Degree Granting Department
S. E. Bird
coaching, deconcentration, HOPE VI, public housing, recreation centers, sports
This dissertation explores the impact of housing and recreation policy on Tampa's urban youth. Deconcentration policy suggests that public housing youth have improved life chances when relocated to mixed-income neighborhoods. In 2007, Tampa's Central Park Village (CPV) public housing complex was demolished and all families were relocated to new neighborhoods. Similarly, neoliberal policy advocates for the government's reduced role in poverty-alleviating mechanisms to include housing the poor and the funding of afterschool programs. To offset a smaller city budget due to state property tax rollbacks in the mid-2000's, Tampa Parks and Recreation instituted increased afterschool and youth sports participation fees. In the dissertation, I examine how these policy changes affect both former CPV youth and Tampa urban youth in general. In addition, this dissertation examines the role of mentors (coaches) in urban neighborhoods and coaches' perceptions of newly instituted recreation policy.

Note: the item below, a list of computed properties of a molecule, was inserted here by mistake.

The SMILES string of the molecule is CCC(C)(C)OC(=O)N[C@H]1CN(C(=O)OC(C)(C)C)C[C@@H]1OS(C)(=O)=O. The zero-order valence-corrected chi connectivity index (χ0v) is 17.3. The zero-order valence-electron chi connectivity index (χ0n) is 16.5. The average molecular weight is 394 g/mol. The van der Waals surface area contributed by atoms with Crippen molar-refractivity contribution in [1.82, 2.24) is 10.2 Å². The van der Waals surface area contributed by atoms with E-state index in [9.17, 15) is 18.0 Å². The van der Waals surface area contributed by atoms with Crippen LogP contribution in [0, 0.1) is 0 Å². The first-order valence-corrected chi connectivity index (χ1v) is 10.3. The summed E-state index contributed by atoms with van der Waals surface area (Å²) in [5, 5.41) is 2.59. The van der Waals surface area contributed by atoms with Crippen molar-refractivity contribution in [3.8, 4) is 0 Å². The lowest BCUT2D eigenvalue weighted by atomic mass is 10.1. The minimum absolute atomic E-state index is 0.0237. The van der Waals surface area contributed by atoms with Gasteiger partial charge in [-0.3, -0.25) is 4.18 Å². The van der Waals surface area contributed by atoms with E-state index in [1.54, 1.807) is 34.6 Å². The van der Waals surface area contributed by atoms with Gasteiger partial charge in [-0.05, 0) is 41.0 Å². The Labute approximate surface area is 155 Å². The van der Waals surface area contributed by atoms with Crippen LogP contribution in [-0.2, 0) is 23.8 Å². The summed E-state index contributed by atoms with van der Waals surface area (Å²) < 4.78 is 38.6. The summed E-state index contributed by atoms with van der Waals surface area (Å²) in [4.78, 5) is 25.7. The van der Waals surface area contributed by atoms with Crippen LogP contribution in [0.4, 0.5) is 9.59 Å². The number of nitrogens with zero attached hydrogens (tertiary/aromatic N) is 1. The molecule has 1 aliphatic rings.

Scholar Commons Citation
Mervis, Brett A., "Wrecking Recreation Center Relationships: How policy affects urban youth in Tampa, Florida" (2012). USF Tampa Graduate Theses and Dissertations.